The man in charge of Waikato Hospital’s multi-million dollar redevelopment and construction programme is in a unique position to know what makes a good hospital – he once spent a lot of time in one.
Ian Wolstencroft, 68, contracted polio at the age of 13 and spent so much time in hospitals, he became interested in how they were run.
“Before that I was probably headed for a technical career but polio changed that,” he says. “It meant I was going to have a more professional role, something more desk-bound.”
Now almost wiped out through vaccination programmes, polio is a virus that invades the nervous system. It left Ian close to paralysis and dependent on leg braces and crutches to get around. On Waikato’s sprawling campus, he uses a golf buggy to oversee the $480 million construction projects he is managing.
“I don’t think having polio has inhibited me in anything I’ve done in my professional career,” he says. “Being a chief executive gave me broad knowledge on what should be built into a hospital but I’ve also been able to concentrate as a hospital director on the needs of the disabled.”
Born in Australia, Ian began his career in hospital administration in 1963, rising to the position of chief executive at Western General Hospital in Melbourne, Victoria. During his career in Victoria he studied hospital development, amalgamated existing hospitals and oversaw the construction of new ones.
His move to New Zealand came in 1995 when he got a call from Auckland District Health Board asking him to help with the amalgamation of four of the board’s hospitals and re-organise both administrative and clinical structures at Auckland Hospital.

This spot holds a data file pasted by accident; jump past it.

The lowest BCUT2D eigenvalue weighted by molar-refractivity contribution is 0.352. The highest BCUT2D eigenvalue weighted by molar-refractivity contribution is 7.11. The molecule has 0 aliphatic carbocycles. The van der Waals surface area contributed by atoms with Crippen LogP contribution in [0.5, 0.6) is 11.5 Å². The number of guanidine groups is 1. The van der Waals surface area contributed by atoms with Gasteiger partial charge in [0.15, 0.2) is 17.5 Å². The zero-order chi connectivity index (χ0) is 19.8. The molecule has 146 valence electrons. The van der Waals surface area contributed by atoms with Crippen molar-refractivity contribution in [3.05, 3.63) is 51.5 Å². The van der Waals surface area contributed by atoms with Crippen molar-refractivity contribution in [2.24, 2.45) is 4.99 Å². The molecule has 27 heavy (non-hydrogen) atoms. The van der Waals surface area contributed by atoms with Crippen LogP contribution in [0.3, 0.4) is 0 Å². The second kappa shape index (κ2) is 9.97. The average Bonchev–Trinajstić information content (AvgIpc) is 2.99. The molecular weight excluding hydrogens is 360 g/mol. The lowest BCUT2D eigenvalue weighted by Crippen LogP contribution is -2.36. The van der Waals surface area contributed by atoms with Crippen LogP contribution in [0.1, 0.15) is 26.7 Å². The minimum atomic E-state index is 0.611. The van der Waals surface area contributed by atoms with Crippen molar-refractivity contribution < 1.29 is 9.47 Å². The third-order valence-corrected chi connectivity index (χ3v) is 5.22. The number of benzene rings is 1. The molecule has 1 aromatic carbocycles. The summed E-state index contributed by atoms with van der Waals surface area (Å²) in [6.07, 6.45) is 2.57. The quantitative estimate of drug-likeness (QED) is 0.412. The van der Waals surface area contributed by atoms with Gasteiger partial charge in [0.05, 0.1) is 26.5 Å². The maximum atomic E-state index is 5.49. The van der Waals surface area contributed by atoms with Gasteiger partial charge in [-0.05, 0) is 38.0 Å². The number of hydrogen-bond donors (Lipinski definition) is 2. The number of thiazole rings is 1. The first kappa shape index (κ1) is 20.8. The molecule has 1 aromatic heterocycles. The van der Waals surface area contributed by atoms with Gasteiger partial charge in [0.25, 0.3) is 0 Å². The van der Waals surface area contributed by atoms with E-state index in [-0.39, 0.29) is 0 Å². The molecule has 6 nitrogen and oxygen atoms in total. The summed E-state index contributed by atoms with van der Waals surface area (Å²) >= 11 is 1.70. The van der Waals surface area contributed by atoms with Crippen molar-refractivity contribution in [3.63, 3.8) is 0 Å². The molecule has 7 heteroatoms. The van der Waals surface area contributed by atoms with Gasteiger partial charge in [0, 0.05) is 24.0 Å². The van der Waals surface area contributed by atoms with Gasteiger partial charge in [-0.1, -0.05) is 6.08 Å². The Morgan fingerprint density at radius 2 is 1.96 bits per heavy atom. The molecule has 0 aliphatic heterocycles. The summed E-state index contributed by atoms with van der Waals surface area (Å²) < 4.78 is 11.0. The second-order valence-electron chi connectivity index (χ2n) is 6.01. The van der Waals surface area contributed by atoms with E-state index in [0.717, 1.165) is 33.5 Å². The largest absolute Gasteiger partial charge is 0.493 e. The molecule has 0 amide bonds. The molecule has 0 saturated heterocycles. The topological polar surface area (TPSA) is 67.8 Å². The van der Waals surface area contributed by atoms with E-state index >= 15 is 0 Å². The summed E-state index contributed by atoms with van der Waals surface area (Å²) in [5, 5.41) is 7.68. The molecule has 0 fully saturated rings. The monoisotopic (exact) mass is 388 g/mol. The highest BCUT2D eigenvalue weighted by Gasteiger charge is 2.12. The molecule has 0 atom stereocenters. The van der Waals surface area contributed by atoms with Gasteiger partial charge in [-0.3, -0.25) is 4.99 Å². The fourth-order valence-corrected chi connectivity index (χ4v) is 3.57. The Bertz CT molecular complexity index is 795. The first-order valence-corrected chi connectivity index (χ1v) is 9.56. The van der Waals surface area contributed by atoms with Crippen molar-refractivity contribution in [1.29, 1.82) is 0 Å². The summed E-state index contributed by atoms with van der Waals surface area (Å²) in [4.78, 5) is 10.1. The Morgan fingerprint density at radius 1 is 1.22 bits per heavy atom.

By 2004, when Auckland’s 1200-bed, $480 million project was nearing completion, he got a call from then-Waikato Hospital chief executive Jan White asking him to take on the job of building project manager at the Waikato campus.
It took a year just to complete the planning phase of the project. Work began in Thames in 2005.
“Waikato and Thames hospitals will be the most modern in the country as of this year and that will last another 40 years or so,” he says, “although it’s hard to predict what a hospital will look like in 40 years. Technology changes everything but the need for ward accommodation will always be there.”
The Waikato campus redevelopment is expected to be fully complete by 2013. It includes a new emergency department, due for completion at the end of this year and expected to open in February next year, as well as the building of 101 beds above it, expected to be finished the following July. The hospital’s new clinical centre is due to open in 2013 and another carpark building is being built on Pembroke St.
Ian is proud of what the hospital has achieved so far.
“I think the development will certainly be easier for staff to work in because they will have a new facility and new technology,” he says. “I think they’ll enjoy coming to work a bit more.”
And his job doesn’t finish there. He is heavily involved with Waikato Hopsital’s Toward2020 programme, a $230 million redevelopment and construction project that will see all the old wards on the Waiora Waikato campus replaced as well as other renovation work. It has a completion timeframe of 2025.
When he is not working, Ian does “tractoring things” at his horse farm in Pukekawa which wife Nicky runs as a business. And while the responsibilities of the projects he oversees might seem stressful, Ian loves the work.
“This has been a fantastic career,” he says.
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